engage in undocumented, inter-company, interest-free
“loans” totaling millions of dollars.
trial court denied the motion to suspend Thomas, conditioned
on the following: (1) Thomas would not use Trust funds to pay
for his personal defense in the litigation with the
Shurtleffs; (2) Thomas would not in any way impair the Trust
assets and would not cause the Trust to borrow money; and (3)
Thomas would file an accounting of all Trust assets used to
pay his personal litigation expenses and of all loans made by
or to the Trust. After Thomas filed the accounting, the
court, sua sponte, issued an order finding the accounting was
“so inadequate that its filing appears to be for the
sole purpose of paying lip service to the Court's
Trial Court Suspends Thomas as Trustee; the Hitchmans are
Named Interim Co-trustees.
April 4, 2017, the court suspended Thomas as trustee and
appointed Bruce Hitchman and Lee Ann Hitchman of Hitchman
Fiduciaries (the Hitchmans) as interim co-trustees. The court
ordered Thomas to cooperate with the Hitchmans, and
specifically ordered Thomas to “transfer and deliver to
the Interim Co-Trustees all communications, including, but
not limited to, letters, e mails, facsimile transmissions,
and text messages between Thomas Morgan and any person or
entity on behalf of the Trust; [¶]... [¶] deliver
to the Interim Co-Trustees any and all current and historical
account statements, cancelled checks, documents and records
concerning the Beverly C. Morgan Family Trust, its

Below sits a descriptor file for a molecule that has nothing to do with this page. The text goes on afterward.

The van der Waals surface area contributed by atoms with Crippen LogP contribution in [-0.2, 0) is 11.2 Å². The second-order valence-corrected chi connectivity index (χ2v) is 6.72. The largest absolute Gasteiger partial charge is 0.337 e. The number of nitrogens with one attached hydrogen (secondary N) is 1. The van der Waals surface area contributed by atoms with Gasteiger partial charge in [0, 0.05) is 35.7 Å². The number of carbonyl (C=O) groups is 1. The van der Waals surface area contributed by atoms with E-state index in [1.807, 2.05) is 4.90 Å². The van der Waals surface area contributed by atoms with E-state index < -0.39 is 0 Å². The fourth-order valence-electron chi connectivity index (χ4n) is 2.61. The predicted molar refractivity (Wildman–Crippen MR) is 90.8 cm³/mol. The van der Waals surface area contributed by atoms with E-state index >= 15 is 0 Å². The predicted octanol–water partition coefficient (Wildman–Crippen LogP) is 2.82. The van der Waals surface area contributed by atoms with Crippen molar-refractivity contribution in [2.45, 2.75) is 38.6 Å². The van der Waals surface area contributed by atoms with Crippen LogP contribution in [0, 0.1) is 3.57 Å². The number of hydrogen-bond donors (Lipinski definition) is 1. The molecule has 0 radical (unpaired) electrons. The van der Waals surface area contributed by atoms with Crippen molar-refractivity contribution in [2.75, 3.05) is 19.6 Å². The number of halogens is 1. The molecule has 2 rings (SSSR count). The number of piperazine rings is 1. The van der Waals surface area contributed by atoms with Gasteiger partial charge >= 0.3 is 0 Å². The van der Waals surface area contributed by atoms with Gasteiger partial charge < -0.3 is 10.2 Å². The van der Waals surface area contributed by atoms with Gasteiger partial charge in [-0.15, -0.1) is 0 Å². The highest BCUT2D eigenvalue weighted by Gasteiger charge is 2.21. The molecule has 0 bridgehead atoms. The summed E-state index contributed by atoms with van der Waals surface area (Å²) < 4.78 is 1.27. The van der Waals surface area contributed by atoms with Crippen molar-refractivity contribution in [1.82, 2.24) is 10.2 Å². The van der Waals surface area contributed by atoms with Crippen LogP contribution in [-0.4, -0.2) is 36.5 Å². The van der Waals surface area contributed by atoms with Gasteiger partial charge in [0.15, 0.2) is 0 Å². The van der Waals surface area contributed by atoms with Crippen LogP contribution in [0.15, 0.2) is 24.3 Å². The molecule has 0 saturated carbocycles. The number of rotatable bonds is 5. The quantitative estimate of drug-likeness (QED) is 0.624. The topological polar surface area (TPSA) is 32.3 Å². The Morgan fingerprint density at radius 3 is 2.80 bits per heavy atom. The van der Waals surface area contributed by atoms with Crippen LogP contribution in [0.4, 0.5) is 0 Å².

transactions and its assets.”
April and June, the Hitchmans filed three status reports in
which they informed the court: “Counsel for the
Suspended Trustee has indicated that he does not intend to
turn over attorney-client communications or billing
invoices.” Thomas and his counsel refused to turn over
the requested documents based on language in paragraph 10.11
of the Trust, and statutory and case law.
Trial Court Orders Thomas to Give Documents to the Hitchmans
and the Hitchmans' Counsel.
trial court held a trial setting conference and review
hearing in June 2017. After discussing Thomas's refusal
to provide the Hitchmans with communications between Thomas
and the Trust's counsel while Thomas was trustee, the
court stated: “[T]here is to be a turnover of invoices,
billing statements, and fee agreements.... [¶] Those
will be produced to the Hitchmans only, not for review by
other counsel. I don't want to see redactions, but once
the issue of whether or not these fees were paid
personally-and by the way, counsel, I think you are
incorrect. As the trustee, he has a duty to know what's
going on. As the trustee, he has a duty to not pay his own
fees, whether he's the sole beneficiary or not, until the
matter has been wound up. And it has not been wound up here
and we don't know how this is going to fall out.
[¶]... [¶]... He, as a fiduciary, [cannot] use
trust assets to pay his own trust expense, I don't care
if he was a sole beneficiary or not, it would have been
inappropriate.” The minute order following that hearing
reads, in relevant part: “All invoices, billings, fee
agreements, copies of checks and wire transfers used to pay
any of the [sic] mentioned herein are to be turned
over to the Hitchmans and their attorney only.”
the hearing reconvened two days later, the issue of the
billing statements and invoices came up again.
Garrett [counsel for John, Jessica Shurtleff, and Kathleen
Shurtleff]: It's extremely important on the preserve and
protect aspect that those billing records be turned over.
They will fight tooth and nail about that and that was the
reason for the ex parte today. [¶]... [¶]
Court: How soon can you provide the records?
Pech [Thomas's counsel]: ...